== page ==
Your child left for college? Take Insurance Tips 101

If you do need to buy medical coverage for a student, always shop carefully -- even when looking at a school plan. Points to consider include the deductible, access to care throughout the U.S. and year-round coverage. Also, you don't want a plan that can exclude treatment for pre-existing conditions. Finally, check to see if it has prescription drug coverage for any medications the student might be taking.

Renters insurance: Protect students' property 
So you've kicked off your kid's college career with a snazzy new laptop and some other expensive high-tech gadgets. Now it's time for to follow up to ensure his or her property is safe in the event of theft, fire or other mishap.

In general, protecting a student's personal property boils down to a simple rule: If your child is living on campus and going to school full time, your homeowners, renters or condo insurance policy (including liability protection) will cover his or her gear. But if he or she moves off campus, your policy most likely won't protect his or her assets. Ditto if your students starts taking fewer classes.

"If someone's going part-time, they probably need to buy renters insurance," says Jack Hungelmann, author of "Insurance for Dummies."

That said, there are other times when students need to strike out on their own, insurancewise.

Kids who change their permanent home addresses on such legal documents as driver's licenses or tax returns (say, to qualify for in-state tuition at a public university) are no longer considered official parts of your household. They'll need their own renters insurance.

Students who rent a shared apartment will need insurance, too, but be aware that they might have a tough time getting it. That's because insurers might not sell a policy to a student unless everyone in the household has his or her own policy, too.

Shopping around for renters insurance? Consider the following:
  • Cost. The good news? Renters insurance is cheap, generally $140 to $200 annually. Shop around for the best prices.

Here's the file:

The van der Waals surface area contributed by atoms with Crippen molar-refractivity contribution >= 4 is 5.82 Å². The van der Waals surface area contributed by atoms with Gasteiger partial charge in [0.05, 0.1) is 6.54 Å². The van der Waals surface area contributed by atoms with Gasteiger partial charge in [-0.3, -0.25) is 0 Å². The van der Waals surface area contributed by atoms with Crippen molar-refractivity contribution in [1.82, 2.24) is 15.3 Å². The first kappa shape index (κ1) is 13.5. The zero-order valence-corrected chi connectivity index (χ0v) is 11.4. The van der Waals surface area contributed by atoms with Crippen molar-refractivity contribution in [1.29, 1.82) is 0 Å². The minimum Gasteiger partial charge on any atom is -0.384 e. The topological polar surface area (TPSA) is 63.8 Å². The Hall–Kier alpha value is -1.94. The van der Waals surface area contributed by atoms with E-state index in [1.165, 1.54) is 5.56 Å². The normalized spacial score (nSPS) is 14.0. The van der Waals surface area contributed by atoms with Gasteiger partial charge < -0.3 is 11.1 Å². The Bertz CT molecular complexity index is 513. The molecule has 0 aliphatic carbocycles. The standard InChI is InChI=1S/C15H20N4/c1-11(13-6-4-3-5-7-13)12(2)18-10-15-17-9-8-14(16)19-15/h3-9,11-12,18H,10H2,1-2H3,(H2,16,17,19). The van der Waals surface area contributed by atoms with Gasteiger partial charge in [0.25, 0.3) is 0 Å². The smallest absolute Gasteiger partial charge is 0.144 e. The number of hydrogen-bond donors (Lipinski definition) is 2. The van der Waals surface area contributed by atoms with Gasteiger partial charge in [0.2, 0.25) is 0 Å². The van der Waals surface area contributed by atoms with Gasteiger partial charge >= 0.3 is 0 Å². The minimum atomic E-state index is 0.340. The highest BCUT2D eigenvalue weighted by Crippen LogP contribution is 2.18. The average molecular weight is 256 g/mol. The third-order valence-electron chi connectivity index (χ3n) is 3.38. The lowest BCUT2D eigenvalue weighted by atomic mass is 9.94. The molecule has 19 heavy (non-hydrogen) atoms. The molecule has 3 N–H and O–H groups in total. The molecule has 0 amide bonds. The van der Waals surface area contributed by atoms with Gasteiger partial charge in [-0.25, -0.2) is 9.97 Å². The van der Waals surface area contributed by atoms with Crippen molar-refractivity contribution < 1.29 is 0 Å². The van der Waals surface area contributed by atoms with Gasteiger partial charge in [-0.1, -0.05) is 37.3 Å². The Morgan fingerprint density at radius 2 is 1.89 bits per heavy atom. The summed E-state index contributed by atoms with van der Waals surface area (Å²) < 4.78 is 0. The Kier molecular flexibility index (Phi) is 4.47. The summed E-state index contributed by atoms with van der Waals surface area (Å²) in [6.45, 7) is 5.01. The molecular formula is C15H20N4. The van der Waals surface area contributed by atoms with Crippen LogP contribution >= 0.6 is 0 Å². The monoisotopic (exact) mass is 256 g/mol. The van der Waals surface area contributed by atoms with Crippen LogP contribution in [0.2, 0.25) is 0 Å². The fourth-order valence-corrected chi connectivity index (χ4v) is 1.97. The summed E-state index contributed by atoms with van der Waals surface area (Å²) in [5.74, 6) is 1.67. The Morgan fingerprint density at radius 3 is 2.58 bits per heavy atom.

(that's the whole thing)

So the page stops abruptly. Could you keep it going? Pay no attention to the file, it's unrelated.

• Extend of coverage. Even including their computers, televisions, stereos or other technology, most students don't have that many assets. So there's no need to waste money on more insurance than what is needed. Opt for rental policies with the minimum coverage -- say, up to $10,000 or $15,000 worth of personal property protection.

  • Liability. On the other hand, there's one place you never, ever want to skimp: liability. If someone is hurt in your son's rental apartment, for example, and he's sued, he'll need liability coverage. Hungelmann urges students to buy $300,000 worth of liability protection versus the usual $100,000. "The price difference is about $10 a year," he says.

  • Type of coverage.You've got two flavors from which to choose: replacement value or cash value coverage (though the terminology could vary slightly from one insurance company to the next). Replacement value policies generally reimburse you for the amount of money it would cost to replace the item brand new. A cash value policy will pay out the value of your depreciated goods when they are lost, stolen or destroyed. Replacement-value policies will cost about $60 more per year than the typical $140 annual cash value premium.

  • Special riders. The basic renters policy includes protection from theft, fire or windstorms. That means students will be out of luck if, oh, they accidentally spill soda, drop or otherwise accidentally break their computers. Since it's far more likely sodas spill will wipe out their laptops than windstorms, Hungelmann urges students to increase coverage on certain items by getting riders. For the cost of about $5 per $1,000 worth of coverage, or $10 for that $2,000 laptop, you'll get insurance against wayward drinks and accidental drops, he says.


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